Study: text4baby effectively helps new moms with behavior change
In the first randomized evaluation of the text4baby mHealth program, a pilot study has found it to be a "promising program" in which "exposure to the text messages was associated with changes in specific beliefs targeted by the messages," according to an article in BMC Public Health. Text4baby is a free mobile information service for pregnant women and new moms designed to promote maternal and child health by sending text messages each week on pregnancy and baby care.
In the pilot evaluation study, all participants were pregnant women first presenting for care at the Fairfax County, Virginia Health Department. Randomized participants were enrolled in text4baby and received usual healthcare (intervention), or continued simply to receive usual care (control). A 24-item survey by telephone of attitudes and behaviors related to text4baby then was conducted in which participants were surveyed at baseline before text4baby was delivered to the intervention group and at follow-up at approximately 28 weeks of a baby's gestational age.
One hundred twenty-three baseline interviews were conducted in English and in Spanish, with roughly 80 percent of interviewees being of Hispanic origin and with an average age of 27.6 years. Ninety follow-up interviews were conducted, achieving a 73 percent retention rate. The study found a significant effect of text4baby intervention exposure on increased agreement with the attitude statement "I am prepared to be a new mother" between baseline and follow-up.
For those who had a high school education or greater, the study observed a significantly higher overall agreement to attitudes against alcohol consumption during pregnancy, and also observed a significant improvement of attitudes toward alcohol consumption from baseline to follow-up.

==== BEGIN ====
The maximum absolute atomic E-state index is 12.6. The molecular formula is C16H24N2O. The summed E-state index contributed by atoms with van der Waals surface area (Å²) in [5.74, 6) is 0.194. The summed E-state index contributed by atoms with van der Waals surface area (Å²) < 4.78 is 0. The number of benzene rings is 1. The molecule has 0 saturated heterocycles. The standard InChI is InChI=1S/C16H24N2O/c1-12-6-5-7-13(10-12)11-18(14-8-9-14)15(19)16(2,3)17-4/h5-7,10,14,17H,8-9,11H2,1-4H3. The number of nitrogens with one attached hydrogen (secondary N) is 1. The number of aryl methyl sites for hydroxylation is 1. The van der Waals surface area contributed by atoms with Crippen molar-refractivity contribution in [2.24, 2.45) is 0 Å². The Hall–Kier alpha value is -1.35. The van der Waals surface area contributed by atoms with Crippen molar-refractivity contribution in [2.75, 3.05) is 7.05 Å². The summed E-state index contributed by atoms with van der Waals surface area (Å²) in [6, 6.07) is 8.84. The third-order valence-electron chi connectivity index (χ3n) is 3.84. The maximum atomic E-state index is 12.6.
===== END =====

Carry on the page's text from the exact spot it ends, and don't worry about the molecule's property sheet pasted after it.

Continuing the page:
Launched in February 2010 by founding partners Johnson & Johnson and CTIA, text4baby is available in all 50 states and in Washington, DC, with more than 300,000 people who have signed-up to receive health updates. The text messages are timed to a woman's due date or the baby's date of birth. The purpose of the pilot evaluation study was to assess the efficacy of this text messaging campaign.
There is evidence that alcohol consumption in pregnancy can cause fetal harm. Each year in the U.S., more than 500,000 babies are born prematurely and an estimated 28,000 children die before their first birthday.
In an effort to help people with type 2 diabetes take better control of their health, Voxiva, the mHealth company behind text4baby, recently announced the launch of care4life, a mobile app and personalized online web portal that provides participants with daily education, encouragement and support via text messages.
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